Roman Republic Æ quadrans(7.29g, 21mm). "P SVLA" series(Publius Cornelius Sulla, moneyer), 151 B.C. Rome mint. Head of young Hercules right, wearing lion's skin headdress, ••• behind / P SVLA, prow of galley right with female head(Venus?) decorating prowstem, ••• below. ROMA below. Crawford 205/5; Sydenham 387c; Cornelia 5
Purchased from ManorCollections, eBay, 4/22/2018, ex E.E. Clain-Stefanelli Collection, Naville Numismatics Live Auction 38, 3/11/2018, lot 610(part of)
This quadrans comes from the P SVLA series, thought to have been struck by a Publius Cornelius Sulla, likely an uncle of the dictator whom most associate with the name "Sulla". Interestingly, this bronze is decorated with a small female head on the prow-stem. This decoration is on every one of this moneyer's bronze denominations(except possibly the unique sextans), but often disappears due to wear, corrosion or bad striking so is not always visible.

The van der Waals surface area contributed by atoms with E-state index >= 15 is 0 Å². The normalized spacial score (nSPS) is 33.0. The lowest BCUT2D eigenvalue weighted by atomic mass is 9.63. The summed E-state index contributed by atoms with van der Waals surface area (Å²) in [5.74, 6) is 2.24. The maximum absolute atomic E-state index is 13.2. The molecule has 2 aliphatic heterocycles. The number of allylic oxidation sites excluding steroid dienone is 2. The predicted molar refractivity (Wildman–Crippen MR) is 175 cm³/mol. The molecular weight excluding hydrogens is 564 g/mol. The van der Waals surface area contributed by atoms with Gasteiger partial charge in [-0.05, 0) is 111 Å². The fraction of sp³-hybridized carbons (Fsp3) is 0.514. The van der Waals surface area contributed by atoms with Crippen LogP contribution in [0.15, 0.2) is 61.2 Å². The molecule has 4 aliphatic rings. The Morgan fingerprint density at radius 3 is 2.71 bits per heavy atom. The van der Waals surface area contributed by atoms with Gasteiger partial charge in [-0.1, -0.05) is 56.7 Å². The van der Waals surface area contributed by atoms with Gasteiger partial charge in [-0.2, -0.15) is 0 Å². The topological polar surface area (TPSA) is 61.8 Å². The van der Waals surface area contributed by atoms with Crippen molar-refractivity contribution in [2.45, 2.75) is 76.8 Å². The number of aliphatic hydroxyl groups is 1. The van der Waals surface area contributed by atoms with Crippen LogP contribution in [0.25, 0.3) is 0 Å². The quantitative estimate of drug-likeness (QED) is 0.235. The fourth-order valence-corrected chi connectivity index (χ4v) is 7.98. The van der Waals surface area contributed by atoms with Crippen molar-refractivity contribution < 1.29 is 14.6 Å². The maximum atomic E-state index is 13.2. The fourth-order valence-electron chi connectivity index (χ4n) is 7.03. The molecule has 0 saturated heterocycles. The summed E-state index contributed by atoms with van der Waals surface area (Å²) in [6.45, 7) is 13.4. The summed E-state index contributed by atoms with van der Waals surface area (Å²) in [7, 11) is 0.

As far as the identity of the female head on the reverse, the moneyer unfortunately didn't give many hints but based on the affinity shown for Venus in the later coinage of the Cornelii Sullae and in particular of the dictator's coinage, Crawford suggests that this should also be interpreted as Venus. I tend to agree and have seen no convincing arguments to the contrary.